When I became a mother, it would be fair to say it was a shock to the system. As a fiercely independent woman, motherhood blindsided me. Whilst my mind was absolutely blown by the love I felt for my son, motherhood unstuck me from an identity I had carefully attached myself to.
And I was not prepared.
When pregnant, I had been given so much information on how to birth, feed and raise a child, but I had been told nothing about the adjustment to motherhood that occurs.
Get pregnant, give birth, feed and educate your offspring, said the books. According to the literature, my journey simply laid in the creation and raising of my child. Right? Wrong!
In the first few weeks of becoming a mother, I became aware that something pretty massive was happening to my inner cosmos, and it wasn’t just the fact that I was now responsible for a tiny human. There was an additional dimension to this parental funland I found myself in – a piece of the matrix that had not been addressed in any antenatal class I had been to.
And this feeling of unearthing didn’t subside as time passed, but grew.
I was seeing the world and my place in it in a totally new way – who was I in my new role as lover/fighter/protector of my son? And how was this going to mesh with who I was pre-baby?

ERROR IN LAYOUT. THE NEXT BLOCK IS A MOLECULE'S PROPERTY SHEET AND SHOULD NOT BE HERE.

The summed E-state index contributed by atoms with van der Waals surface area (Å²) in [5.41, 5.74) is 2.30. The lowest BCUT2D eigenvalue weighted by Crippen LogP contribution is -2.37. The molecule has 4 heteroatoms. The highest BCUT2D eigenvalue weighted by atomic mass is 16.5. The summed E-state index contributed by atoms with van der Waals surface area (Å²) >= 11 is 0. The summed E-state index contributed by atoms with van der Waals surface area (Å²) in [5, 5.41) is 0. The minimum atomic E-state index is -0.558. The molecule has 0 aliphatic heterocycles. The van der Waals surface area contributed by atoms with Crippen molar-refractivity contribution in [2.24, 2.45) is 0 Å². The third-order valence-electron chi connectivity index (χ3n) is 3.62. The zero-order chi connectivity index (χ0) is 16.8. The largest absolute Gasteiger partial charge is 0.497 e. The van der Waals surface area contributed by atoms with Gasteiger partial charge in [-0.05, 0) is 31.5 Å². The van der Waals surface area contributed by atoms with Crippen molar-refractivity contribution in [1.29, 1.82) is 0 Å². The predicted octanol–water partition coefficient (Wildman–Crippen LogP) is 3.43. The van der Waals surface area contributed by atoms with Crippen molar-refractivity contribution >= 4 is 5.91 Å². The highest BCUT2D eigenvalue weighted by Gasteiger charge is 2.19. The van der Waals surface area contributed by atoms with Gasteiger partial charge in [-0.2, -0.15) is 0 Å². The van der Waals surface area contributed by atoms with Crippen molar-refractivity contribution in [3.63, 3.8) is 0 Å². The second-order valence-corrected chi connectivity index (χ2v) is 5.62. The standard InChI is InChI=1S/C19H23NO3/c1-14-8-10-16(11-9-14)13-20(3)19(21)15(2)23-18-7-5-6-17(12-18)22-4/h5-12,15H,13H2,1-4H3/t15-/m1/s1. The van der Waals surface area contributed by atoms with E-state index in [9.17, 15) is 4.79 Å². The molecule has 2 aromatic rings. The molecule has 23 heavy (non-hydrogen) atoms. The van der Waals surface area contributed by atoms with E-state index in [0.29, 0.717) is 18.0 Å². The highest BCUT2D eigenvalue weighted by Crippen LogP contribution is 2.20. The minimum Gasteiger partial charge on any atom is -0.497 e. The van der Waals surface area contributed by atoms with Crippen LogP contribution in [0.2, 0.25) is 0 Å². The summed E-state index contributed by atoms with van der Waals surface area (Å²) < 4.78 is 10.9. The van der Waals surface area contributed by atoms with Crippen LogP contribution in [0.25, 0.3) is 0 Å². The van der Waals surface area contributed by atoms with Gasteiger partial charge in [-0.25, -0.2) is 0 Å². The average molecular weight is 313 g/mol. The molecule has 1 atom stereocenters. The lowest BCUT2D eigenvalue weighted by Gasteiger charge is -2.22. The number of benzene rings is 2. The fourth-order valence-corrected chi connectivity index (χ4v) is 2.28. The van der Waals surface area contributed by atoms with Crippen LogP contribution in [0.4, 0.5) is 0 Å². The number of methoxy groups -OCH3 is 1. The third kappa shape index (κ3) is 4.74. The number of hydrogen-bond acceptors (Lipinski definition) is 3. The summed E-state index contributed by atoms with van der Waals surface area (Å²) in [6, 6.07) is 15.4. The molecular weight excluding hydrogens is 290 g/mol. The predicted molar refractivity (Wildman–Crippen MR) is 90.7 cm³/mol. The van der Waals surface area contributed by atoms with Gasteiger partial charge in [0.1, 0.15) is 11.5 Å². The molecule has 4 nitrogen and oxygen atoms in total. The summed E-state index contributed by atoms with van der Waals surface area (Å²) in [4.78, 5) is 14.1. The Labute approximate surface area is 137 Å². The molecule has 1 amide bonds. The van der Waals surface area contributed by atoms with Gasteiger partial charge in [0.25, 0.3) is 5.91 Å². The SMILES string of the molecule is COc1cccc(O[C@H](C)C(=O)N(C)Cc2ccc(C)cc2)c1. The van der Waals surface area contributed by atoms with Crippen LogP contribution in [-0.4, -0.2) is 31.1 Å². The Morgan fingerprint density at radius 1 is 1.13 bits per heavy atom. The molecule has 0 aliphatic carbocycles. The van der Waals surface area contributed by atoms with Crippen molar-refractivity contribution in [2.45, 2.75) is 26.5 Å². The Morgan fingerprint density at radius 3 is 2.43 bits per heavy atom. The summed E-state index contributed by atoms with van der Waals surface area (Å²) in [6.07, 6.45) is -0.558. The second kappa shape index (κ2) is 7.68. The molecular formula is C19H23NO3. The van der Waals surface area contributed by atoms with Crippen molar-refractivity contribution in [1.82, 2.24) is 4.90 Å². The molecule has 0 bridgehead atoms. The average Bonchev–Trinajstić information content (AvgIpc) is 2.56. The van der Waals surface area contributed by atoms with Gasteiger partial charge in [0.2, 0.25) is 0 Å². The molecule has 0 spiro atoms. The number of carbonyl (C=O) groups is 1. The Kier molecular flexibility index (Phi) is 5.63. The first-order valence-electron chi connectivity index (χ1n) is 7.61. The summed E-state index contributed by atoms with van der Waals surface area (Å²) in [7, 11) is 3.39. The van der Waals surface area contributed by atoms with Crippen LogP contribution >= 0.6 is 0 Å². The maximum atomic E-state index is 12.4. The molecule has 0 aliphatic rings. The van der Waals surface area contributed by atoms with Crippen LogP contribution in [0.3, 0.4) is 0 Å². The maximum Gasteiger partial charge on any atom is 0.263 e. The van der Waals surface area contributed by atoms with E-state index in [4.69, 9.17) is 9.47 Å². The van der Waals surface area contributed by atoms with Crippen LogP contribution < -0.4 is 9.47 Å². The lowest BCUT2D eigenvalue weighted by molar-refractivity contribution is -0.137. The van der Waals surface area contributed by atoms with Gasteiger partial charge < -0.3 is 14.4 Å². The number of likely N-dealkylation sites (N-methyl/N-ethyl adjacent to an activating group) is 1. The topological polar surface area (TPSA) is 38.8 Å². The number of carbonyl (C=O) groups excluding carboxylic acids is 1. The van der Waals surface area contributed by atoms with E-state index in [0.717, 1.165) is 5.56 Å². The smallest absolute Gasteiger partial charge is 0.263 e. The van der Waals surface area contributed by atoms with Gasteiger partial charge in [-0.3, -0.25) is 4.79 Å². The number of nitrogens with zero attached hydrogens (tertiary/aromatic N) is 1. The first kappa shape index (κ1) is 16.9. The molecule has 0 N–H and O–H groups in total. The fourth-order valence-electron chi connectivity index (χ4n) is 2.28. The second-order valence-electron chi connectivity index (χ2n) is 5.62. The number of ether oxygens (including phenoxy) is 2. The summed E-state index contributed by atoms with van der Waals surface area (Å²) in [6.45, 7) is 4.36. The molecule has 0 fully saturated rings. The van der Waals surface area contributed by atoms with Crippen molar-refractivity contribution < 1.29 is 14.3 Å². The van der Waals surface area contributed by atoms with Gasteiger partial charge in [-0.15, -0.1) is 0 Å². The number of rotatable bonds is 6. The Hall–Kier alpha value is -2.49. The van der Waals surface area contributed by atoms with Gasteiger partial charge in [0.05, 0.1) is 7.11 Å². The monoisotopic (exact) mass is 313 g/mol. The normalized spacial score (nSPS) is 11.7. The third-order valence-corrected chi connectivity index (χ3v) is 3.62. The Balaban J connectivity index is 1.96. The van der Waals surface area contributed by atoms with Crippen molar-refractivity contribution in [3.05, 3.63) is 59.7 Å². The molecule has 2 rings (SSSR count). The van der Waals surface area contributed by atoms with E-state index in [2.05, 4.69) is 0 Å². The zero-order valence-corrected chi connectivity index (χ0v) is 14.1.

Talk about a seismic shift. I felt like I was going through an existential earthquake of epic proportions, and there was definitely no bunker to hide in. Trust me, I looked.
Strange then, that no-one else was even aware that this main event was taking place for me. It was all about the baby.
What I now know (and didn’t then) is that I was experiencing ‘matrescence’ – the physical, psychological and emotional transformation a woman goes through when entering motherhood. And, yes, it has a name. Scientifically all mothers go through this, each with her own unique experience, but it is only now that it is becoming more understood.
Why the f*ck it has taken so long to have been recognised and studied is beyond me.
Actually, I do know why. It’s because women just get on with it, like the tough MFs we are. But we shouldn’t have to.
For me, I had to figure out for myself what was happening. And I had no clue.
So, I let go of what I thought I knew about myself and started to trust the process of becoming. And it was hard.
Parts of me definitely broke before they came back together in a new form. I was evolving, not just in my new role as a mother, but in every single way as a woman.
So, let’s, as motherhood sisters, talk more openly about matrescence.
Let’s teach new mums about it.
Hell, let’s march about it in our nursing bras if we have to in order to get the support we need.
Motherhood is every kind of wonderful, but it can be all kinds of hard as well. We cannot do this motherhood gig alone.
For when a child is born, a mother is born, and I, for one, am proud of the woman I have become.